Across Canada, people come together September 30 to observe the National Day for Truth and Reconciliation.

This day is meant to honour survivors of the Canadian residential school system, and to mourn the loss of Indigenous children who never returned home and the survivors who did come home.

In the spirit of truth and reconciliation, Base31 wanted to pose the question: what does it mean for Prince Edward County and how can we support the Indigenous community?

In response to this question, Base31 reached out to David R. Maracle to get his perspective on ways we can raise awareness.

And with that, David R. Maracle, Tehanenia’kwe:tarons – Cutter of Stone, brought together a group of talented Indigenous artists to perform a benefit concert in support of Tsi Tyónnheht Onkwawén:na Mohawk Language and Cultural Centre

The TTO centre is a not-for-profit serving the Tyendinaga Mohawk Territory community and all of those seeking to learn about their kanienʼkehá꞉ka – language and culture.

Last Saturday, Sept. 24, Base31 welcomed David, along with his son from Six Nations, Youngblood Mark Montour, up-and-coming Indigenous youth artist, eaoh Argos, JUNO award-winning husband and wife duo Raven Kanatakta and ShoShona Kish of, Digging Roots, multi-instrumentalist Donald Quan, and percussionist Ray Farrugia. 

As we ushered people out of The Drill Hall at the close of last Saturday’s benefit concert, there was a stillness left here. A sense of reflection, of understanding and of appreciation for the Indigenous performers who brought their rich culture into our space.

Photo Credit: Ophelia Spinosa
Youngblood Marcus Montour from Six Nations (left) performing with his father, David R. Maracle. Photo Credit: Ophelia Spinosa
David is a multi-instrumentalist, artist and sculptor who lives on the neighbouring Tyendinaga Mohawk Territory, and is a strong advocate for his traditional kanienʼkehá꞉ka culture, language and rights for Indigenous Peoples of Turtle Island.

“When something beautiful like this happens, an opportunity to share our culture, we can get out and tell our story, it is very special,” Maracle explained. “Our Indigenous peoples all over Turtle Island are having so many opportunities where they can share their history. The Musical and Theatre stages are growing and getting larger for our people and its starting to meld into the mainstream of our societies. Now we see all of Canada paying attention, with Truth and Reconciliation events all over Canada. It’s exploding on many radio and television stations, and it’s pretty amazing. It feels good. I think about my family who were survivors of the Residential School. They would really be so happy to see this. Canadians are really starting to pay attention to this very important time in history for our Indigenous Peoples and have a place in their hearts for us.”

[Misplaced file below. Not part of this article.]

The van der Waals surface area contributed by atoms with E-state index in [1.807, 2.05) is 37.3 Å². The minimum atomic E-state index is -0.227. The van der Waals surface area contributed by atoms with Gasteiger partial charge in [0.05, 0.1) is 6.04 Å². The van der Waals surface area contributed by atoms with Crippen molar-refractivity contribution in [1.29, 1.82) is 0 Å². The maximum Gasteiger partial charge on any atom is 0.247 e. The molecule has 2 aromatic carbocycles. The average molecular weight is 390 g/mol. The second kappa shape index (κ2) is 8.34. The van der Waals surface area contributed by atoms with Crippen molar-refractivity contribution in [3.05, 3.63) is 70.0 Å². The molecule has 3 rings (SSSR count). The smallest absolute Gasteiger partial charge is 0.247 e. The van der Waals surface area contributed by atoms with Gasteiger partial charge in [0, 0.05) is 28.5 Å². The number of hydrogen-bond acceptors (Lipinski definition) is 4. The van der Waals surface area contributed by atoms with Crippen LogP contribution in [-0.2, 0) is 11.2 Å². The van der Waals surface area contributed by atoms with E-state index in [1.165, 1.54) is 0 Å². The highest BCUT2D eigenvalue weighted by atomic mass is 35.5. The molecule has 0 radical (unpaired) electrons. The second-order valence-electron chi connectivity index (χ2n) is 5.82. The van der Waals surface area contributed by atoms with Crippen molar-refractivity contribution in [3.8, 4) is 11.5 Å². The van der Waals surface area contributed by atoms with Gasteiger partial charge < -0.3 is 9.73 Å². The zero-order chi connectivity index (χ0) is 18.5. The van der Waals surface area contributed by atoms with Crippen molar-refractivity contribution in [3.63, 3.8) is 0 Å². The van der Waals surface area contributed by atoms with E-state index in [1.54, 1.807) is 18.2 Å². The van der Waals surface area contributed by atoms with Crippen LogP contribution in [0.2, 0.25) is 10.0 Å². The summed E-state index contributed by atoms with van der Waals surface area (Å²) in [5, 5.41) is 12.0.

If you could tell the community one thing they should know about Truth and Reconciliation, what would it be?

“Look. Listen. Stand in awe of what you see around you, the beauty of nature, and what Creator gave us. Look up because there is the greatest gift you have. Take that breath, that’s another gift we have. Those elements that we use every day – the earth, the wind, the fire, the water – we rely on these things to survive. Truth and Reconciliation is so in depth, for so many different people and nations. Our seven generations have been directly impacted by this, and we aim to heal in time, and this is a good step,” he added.

Maracle will be attending the second annual Truth and Reconciliation Concert at the Picton Regent Theatre, Friday, Sept. 30, featuring iskwē with special guest Shawnee Kish. Maracle was invited by Alexandrea Seay of the Regent Theatre to recite his poem titled ‘Velvet Grounds’ to open the concert. He will have his Original in Stone entitled ‘SUNDANCE’ on display in the theatre for people to take a moment and reflect on the meaning of this creation.

SUNDANCE - original in Stone by David R. Maracle. Created from Buffalo skull, Buffalo bone, Buffalo hair, horns, deer leather, horse tail, antique seed beads, and red prayers ties.
Photo submitted by David R. Maracle.
“This piece I created shows how we relied on our four-legged brothers to sustain our existence, and that even though they tried to kill all the Buffalo to force the Indigenous peoples into submission by starvation, and force our children into residential schools, to kill the Indian in the child, the Indigenous peoples of the land were resilient and strong. They could not kill them off, nor the Buffalo. It’s a sacred hoop, a sacred circle and we are tied to it no matter what they try to do. We are still here. We are resilient. Like the Buffalo. Brothers forever.”

We will leave you with these powerful words. As we consider the work of truth and reconciliation, Base31 looks forward to growing our friendship and collaboration with the Indigenous community, including our neighbours in the Tyendinaga Mohawk Territory. Thank you to each person who attended the David R. Maracle and Friends Presents Digging Roots benefit concert. Base31 aims to continue support of the Tsi Tyónnheht Onkwawén:na Mohawk Language and Cultural Centre in their work to keep the Mohawk language alive. You can, too. 

Consider donating to the Initiative Campaign, to support TTO’s four major goals: 

  • To create speakers of Kanyen’ké:ha
  • To establish a permanent home for language and culture resurgence in Kenhtè:ke
  • To design a culturally informed learning complex for language and culture
  • To become self-sufficient

If you would like to support the TTO in a different way, please consider reaching out to Callie Hill, TTO Executive Director to discuss.